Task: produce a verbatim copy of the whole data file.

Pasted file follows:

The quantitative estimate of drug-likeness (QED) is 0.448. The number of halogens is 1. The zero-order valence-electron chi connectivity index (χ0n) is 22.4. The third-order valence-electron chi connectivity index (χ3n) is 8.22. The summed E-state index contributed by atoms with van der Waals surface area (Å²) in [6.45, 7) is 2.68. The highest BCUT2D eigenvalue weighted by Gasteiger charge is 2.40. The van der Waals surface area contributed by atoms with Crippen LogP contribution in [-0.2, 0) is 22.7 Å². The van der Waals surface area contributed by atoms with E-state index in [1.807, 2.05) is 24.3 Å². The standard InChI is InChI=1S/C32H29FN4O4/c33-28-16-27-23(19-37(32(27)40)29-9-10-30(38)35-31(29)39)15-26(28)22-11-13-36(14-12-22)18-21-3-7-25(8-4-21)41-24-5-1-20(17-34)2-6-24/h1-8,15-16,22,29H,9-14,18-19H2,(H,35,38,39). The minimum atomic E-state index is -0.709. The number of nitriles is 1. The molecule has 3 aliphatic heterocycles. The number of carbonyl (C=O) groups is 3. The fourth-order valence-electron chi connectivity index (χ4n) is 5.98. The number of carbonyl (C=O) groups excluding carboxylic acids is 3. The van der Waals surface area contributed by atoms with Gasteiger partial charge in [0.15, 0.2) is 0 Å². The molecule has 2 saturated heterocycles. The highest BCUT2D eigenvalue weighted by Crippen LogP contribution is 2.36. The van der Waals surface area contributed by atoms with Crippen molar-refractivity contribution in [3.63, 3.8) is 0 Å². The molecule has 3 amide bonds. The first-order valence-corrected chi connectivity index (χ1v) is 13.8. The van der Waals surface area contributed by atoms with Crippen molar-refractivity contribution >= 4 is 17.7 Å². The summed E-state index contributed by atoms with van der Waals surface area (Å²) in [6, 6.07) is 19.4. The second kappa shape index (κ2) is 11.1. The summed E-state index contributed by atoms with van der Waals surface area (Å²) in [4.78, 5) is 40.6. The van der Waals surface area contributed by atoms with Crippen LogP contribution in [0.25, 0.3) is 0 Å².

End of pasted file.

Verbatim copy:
The quantitative estimate of drug-likeness (QED) is 0.448. The number of halogens is 1. The zero-order valence-electron chi connectivity index (χ0n) is 22.4. The third-order valence-electron chi connectivity index (χ3n) is 8.22. The summed E-state index contributed by atoms with van der Waals surface area (Å²) in [6.45, 7) is 2.68. The highest BCUT2D eigenvalue weighted by Gasteiger charge is 2.40. The van der Waals surface area contributed by atoms with Crippen LogP contribution in [-0.2, 0) is 22.7 Å². The van der Waals surface area contributed by atoms with E-state index in [1.807, 2.05) is 24.3 Å². The standard InChI is InChI=1S/C32H29FN4O4/c33-28-16-27-23(19-37(32(27)40)29-9-10-30(38)35-31(29)39)15-26(28)22-11-13-36(14-12-22)18-21-3-7-25(8-4-21)41-24-5-1-20(17-34)2-6-24/h1-8,15-16,22,29H,9-14,18-19H2,(H,35,38,39). The minimum atomic E-state index is -0.709. The number of nitriles is 1. The molecule has 3 aliphatic heterocycles. The number of carbonyl (C=O) groups is 3. The fourth-order valence-electron chi connectivity index (χ4n) is 5.98. The number of carbonyl (C=O) groups excluding carboxylic acids is 3. The van der Waals surface area contributed by atoms with Gasteiger partial charge in [0.15, 0.2) is 0 Å². The molecule has 2 saturated heterocycles. The highest BCUT2D eigenvalue weighted by Crippen LogP contribution is 2.36. The van der Waals surface area contributed by atoms with Crippen molar-refractivity contribution in [3.63, 3.8) is 0 Å². The molecule has 3 amide bonds. The first-order valence-corrected chi connectivity index (χ1v) is 13.8. The van der Waals surface area contributed by atoms with Crippen molar-refractivity contribution >= 4 is 17.7 Å². The summed E-state index contributed by atoms with van der Waals surface area (Å²) in [6, 6.07) is 19.4. The second kappa shape index (κ2) is 11.1. The summed E-state index contributed by atoms with van der Waals surface area (Å²) in [4.78, 5) is 40.6. The van der Waals surface area contributed by atoms with Crippen LogP contribution in [0.25, 0.3) is 0 Å².